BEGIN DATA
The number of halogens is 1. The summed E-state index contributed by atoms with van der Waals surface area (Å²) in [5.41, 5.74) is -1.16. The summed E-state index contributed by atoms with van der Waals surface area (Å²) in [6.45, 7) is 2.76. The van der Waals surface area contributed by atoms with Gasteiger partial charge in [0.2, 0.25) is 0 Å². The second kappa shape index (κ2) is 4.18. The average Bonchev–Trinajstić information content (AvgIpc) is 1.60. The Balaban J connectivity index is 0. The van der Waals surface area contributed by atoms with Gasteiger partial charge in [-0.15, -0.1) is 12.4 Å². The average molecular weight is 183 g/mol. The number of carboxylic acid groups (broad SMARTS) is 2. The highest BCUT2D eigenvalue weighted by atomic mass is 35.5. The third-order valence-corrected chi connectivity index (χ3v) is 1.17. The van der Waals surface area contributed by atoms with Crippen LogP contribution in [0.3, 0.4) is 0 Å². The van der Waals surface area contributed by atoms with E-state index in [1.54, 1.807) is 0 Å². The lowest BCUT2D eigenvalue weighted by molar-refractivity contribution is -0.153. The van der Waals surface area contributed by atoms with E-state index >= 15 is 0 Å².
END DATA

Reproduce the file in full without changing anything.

The number of halogens is 1. The summed E-state index contributed by atoms with van der Waals surface area (Å²) in [5.41, 5.74) is -1.16. The summed E-state index contributed by atoms with van der Waals surface area (Å²) in [6.45, 7) is 2.76. The van der Waals surface area contributed by atoms with Gasteiger partial charge in [0.2, 0.25) is 0 Å². The second kappa shape index (κ2) is 4.18. The average Bonchev–Trinajstić information content (AvgIpc) is 1.60. The Balaban J connectivity index is 0. The van der Waals surface area contributed by atoms with Gasteiger partial charge in [-0.15, -0.1) is 12.4 Å². The average molecular weight is 183 g/mol. The number of carboxylic acid groups (broad SMARTS) is 2. The highest BCUT2D eigenvalue weighted by atomic mass is 35.5. The third-order valence-corrected chi connectivity index (χ3v) is 1.17. The van der Waals surface area contributed by atoms with Crippen LogP contribution in [0.3, 0.4) is 0 Å². The van der Waals surface area contributed by atoms with E-state index in [1.54, 1.807) is 0 Å². The lowest BCUT2D eigenvalue weighted by molar-refractivity contribution is -0.153. The van der Waals surface area contributed by atoms with E-state index >= 15 is 0 Å².